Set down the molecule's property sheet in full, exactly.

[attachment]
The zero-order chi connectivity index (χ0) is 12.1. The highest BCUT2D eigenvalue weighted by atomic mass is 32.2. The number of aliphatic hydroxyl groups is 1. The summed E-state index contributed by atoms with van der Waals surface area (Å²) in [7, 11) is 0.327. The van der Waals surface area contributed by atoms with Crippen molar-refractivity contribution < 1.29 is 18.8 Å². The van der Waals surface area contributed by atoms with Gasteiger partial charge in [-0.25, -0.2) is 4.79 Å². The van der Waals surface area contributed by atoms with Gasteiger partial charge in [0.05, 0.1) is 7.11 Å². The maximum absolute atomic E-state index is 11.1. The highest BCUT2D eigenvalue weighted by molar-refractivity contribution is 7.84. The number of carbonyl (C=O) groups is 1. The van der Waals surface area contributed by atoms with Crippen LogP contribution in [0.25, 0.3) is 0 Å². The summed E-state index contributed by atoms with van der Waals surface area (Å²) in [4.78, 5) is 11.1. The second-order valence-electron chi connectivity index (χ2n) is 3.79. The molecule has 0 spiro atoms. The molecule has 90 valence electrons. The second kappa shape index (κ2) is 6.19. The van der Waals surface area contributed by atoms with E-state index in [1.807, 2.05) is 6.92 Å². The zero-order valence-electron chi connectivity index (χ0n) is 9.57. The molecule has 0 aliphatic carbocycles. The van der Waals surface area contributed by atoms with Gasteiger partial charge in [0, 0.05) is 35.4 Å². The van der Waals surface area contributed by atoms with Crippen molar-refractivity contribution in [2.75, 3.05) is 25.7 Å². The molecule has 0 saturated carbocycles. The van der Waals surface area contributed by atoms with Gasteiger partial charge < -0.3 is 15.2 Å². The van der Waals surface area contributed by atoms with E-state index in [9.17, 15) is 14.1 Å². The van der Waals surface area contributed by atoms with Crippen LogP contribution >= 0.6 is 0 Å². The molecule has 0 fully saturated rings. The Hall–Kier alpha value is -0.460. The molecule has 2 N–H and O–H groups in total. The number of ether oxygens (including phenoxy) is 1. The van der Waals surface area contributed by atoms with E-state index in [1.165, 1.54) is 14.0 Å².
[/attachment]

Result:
The zero-order chi connectivity index (χ0) is 12.1. The highest BCUT2D eigenvalue weighted by atomic mass is 32.2. The number of aliphatic hydroxyl groups is 1. The summed E-state index contributed by atoms with van der Waals surface area (Å²) in [7, 11) is 0.327. The van der Waals surface area contributed by atoms with Crippen molar-refractivity contribution < 1.29 is 18.8 Å². The van der Waals surface area contributed by atoms with Gasteiger partial charge in [-0.25, -0.2) is 4.79 Å². The van der Waals surface area contributed by atoms with Gasteiger partial charge in [0.05, 0.1) is 7.11 Å². The maximum absolute atomic E-state index is 11.1. The highest BCUT2D eigenvalue weighted by molar-refractivity contribution is 7.84. The number of carbonyl (C=O) groups is 1. The van der Waals surface area contributed by atoms with Crippen LogP contribution in [0.25, 0.3) is 0 Å². The summed E-state index contributed by atoms with van der Waals surface area (Å²) in [4.78, 5) is 11.1. The second-order valence-electron chi connectivity index (χ2n) is 3.79. The molecule has 0 spiro atoms. The molecule has 90 valence electrons. The second kappa shape index (κ2) is 6.19. The van der Waals surface area contributed by atoms with E-state index in [1.807, 2.05) is 6.92 Å². The zero-order valence-electron chi connectivity index (χ0n) is 9.57. The molecule has 0 aliphatic carbocycles. The van der Waals surface area contributed by atoms with Gasteiger partial charge in [0, 0.05) is 35.4 Å². The van der Waals surface area contributed by atoms with Crippen molar-refractivity contribution in [2.75, 3.05) is 25.7 Å². The molecule has 0 saturated carbocycles. The van der Waals surface area contributed by atoms with Gasteiger partial charge < -0.3 is 15.2 Å². The van der Waals surface area contributed by atoms with E-state index in [9.17, 15) is 14.1 Å². The van der Waals surface area contributed by atoms with Crippen LogP contribution >= 0.6 is 0 Å². The molecule has 0 fully saturated rings. The Hall–Kier alpha value is -0.460. The molecule has 2 N–H and O–H groups in total. The number of ether oxygens (including phenoxy) is 1. The van der Waals surface area contributed by atoms with E-state index in [1.165, 1.54) is 14.0 Å².